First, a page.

Learning Objectives: To be able to explain and demonstrate how plants move molecules dissolved in water through the process of transpiration.
It’s Spring! In places where there are distinct seasons, this signifies overcoming the dormancy of winter…a time of growth.
In honor of Spring, you can create unique rainbow or multi-colored flowers by using just a few items: a white or light-colored carnation or rose, food dyes, a scalpel or sharp knife, water, and narrow containers or cups.
Plants designated as “vascular” have tiny tubes running along their stems called phloem and xylem. Sugars travel mostly along the phloem, while water and other small minerals travel along the xylem. These tubes are critical to the movement of vital substances throughout the plant.
You may wonder how water moves from the roots to the top of a very tall tree. A force created by the process of transpiration, the loss of water from the plant by evaporation, drives such movement. Water loss creates tension which pulls additional water molecules (and other dissolved substances) that adhere to the tubes and stick to one another, up the plant against the force of gravity.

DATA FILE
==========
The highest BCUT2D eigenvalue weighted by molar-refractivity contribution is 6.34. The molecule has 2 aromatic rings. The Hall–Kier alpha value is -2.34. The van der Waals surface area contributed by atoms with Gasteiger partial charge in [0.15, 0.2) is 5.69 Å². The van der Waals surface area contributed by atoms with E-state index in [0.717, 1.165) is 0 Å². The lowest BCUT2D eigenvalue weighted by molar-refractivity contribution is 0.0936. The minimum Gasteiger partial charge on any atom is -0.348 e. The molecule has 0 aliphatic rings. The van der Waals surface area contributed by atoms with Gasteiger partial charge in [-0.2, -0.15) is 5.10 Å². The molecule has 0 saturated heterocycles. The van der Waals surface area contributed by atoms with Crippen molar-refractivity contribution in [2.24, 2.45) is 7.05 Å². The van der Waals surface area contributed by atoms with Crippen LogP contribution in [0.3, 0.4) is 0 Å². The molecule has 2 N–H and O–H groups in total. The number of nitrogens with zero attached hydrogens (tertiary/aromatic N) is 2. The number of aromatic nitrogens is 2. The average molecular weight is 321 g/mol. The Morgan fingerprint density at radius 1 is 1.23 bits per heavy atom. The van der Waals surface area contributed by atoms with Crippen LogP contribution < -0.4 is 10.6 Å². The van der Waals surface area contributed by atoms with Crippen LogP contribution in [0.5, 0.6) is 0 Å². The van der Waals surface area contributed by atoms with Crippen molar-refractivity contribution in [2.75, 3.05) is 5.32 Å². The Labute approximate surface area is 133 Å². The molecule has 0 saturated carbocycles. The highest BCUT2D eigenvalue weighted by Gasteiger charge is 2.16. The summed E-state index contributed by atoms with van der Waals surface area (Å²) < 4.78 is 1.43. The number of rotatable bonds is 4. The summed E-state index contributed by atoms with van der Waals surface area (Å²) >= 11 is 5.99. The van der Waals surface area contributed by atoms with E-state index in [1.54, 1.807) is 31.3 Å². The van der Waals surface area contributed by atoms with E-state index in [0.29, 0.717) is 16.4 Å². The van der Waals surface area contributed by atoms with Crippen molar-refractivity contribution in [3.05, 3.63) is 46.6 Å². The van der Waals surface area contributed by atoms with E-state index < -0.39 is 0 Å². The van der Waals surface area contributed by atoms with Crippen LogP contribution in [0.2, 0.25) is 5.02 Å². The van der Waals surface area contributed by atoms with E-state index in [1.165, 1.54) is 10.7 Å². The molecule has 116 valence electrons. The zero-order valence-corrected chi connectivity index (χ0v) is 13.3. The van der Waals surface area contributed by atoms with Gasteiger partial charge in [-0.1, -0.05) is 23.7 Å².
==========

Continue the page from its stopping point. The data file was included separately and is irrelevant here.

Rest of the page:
In this activity, you will create a multi-colored flower using these principles. Cut the long stem of the flower into 4 parts longitudinally about 4 – 5 inches from the end, keeping the rest of the plant intact. Place each of these stem quarters in individual cups filled with different food dyes that are dissolved in water.
It is best if the cups and containers are long and narrow and the flower can stay upright (see video).
Allow the flower to sit several hours to days for optimal results. Note: some dyes may have more difficulty moving up the plant, so try several combinations.
You created an awesome Spring flower!